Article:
#### Re: Rogue Riddle 1034 - #RogueRiddle - Status 3 and Clue Sets 2 & 3

Lars Hanson

All,

No change since yesterday, so perhaps it is time for another round of clues.

But first, some current riddle statistics (4 players):

4 correct  1:   12

3 correct –  5:   1, 4, 13, 15, 19

2 correct –  3:   3, 10, 17

1 correct   7:   5, 6, 8, 9, 11, 14, 16,

0 correct  4:   2, 7, 18, 20

Hints:

For the newcomers here, perhaps a quick explanation is in order.  Usually (but not always, depending on the host), complete answers are used.  This eliminates any necessity for the host having to make any assumptions about what may or may not have been intended.

Also, over the 22-plus years we have been doing this, some other conventions and customs have arisen which help in solving these.  Such usages will become apparent over time.  It is useful to keep the various forms in mind:

Homophones:  Same word or phrase but spelled or use differently, as in the example provided in this week's introduction:
Q:  She decided that pennies, too, should have knurled edges.  Thus did BLANK   become the first person to BLANK.
A:  MILLICENT / MILL A CENT

Spoonerisms:  Like Marilyn's riddles last week in which the initial letters or sounds of something are exchanged.  The something may be a word or a phrase:  A well-brushed equine is a CURRIED HORSE while rapid teaching makes for a HURRIED COURSE.  A Spoonerism often is indicated or signaled by a question beginning with, "What is the difference between...?," but not always.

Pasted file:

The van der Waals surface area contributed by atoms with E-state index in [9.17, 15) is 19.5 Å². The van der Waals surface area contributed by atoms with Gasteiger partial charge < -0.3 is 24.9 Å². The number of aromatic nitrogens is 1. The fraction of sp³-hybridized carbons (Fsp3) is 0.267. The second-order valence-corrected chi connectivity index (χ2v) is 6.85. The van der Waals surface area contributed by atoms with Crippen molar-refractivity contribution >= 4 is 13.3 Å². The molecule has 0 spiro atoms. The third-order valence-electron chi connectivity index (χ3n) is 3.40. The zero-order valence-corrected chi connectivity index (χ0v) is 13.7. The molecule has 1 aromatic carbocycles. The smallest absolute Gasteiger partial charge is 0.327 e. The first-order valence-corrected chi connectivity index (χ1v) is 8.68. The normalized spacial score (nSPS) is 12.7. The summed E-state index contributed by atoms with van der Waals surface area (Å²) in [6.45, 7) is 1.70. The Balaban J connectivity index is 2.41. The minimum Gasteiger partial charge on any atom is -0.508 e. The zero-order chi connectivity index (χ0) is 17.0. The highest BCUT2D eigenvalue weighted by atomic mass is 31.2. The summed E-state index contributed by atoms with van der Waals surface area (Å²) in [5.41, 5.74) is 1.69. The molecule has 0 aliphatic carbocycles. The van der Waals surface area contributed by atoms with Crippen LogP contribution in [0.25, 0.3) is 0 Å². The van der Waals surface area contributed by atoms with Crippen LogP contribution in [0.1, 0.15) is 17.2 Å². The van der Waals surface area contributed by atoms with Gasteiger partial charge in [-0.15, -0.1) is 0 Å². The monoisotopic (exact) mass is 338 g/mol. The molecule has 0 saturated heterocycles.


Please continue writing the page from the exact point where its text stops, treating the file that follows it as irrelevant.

Daffynition:  A daffy definition of a word may be provided or asked for (either way).  In the case of the word being defined, a one-word answer usually suffices, and there will not be two answers to the riddle.

With my setups, I usually take some pains to incorporate all the necessary information in the setup (the text of the riddle), and to minimize any extraneous information.  Obviously, this cannot always be achieved, but I do try.  Thus, with my riddles, it pays to look at the wording carefully.  Others tend to be less specific.

Reading the introduction to a Rogue Riddle set almost always helps.  If there is a theme, it may be identified there or in the title.  In addition, some special requirements may be identified there as well.  For instance, in this week's introduction it is noted that the word BLANK may refer to one or more words in the answer.  (This is not always the case. Sometimes each word in a multi-word answer may be replaced by a BLANK.)

Finally, the way to get further clues usually is to submit guesses.  With the responses to guesses normally (but not always!) come additional clues.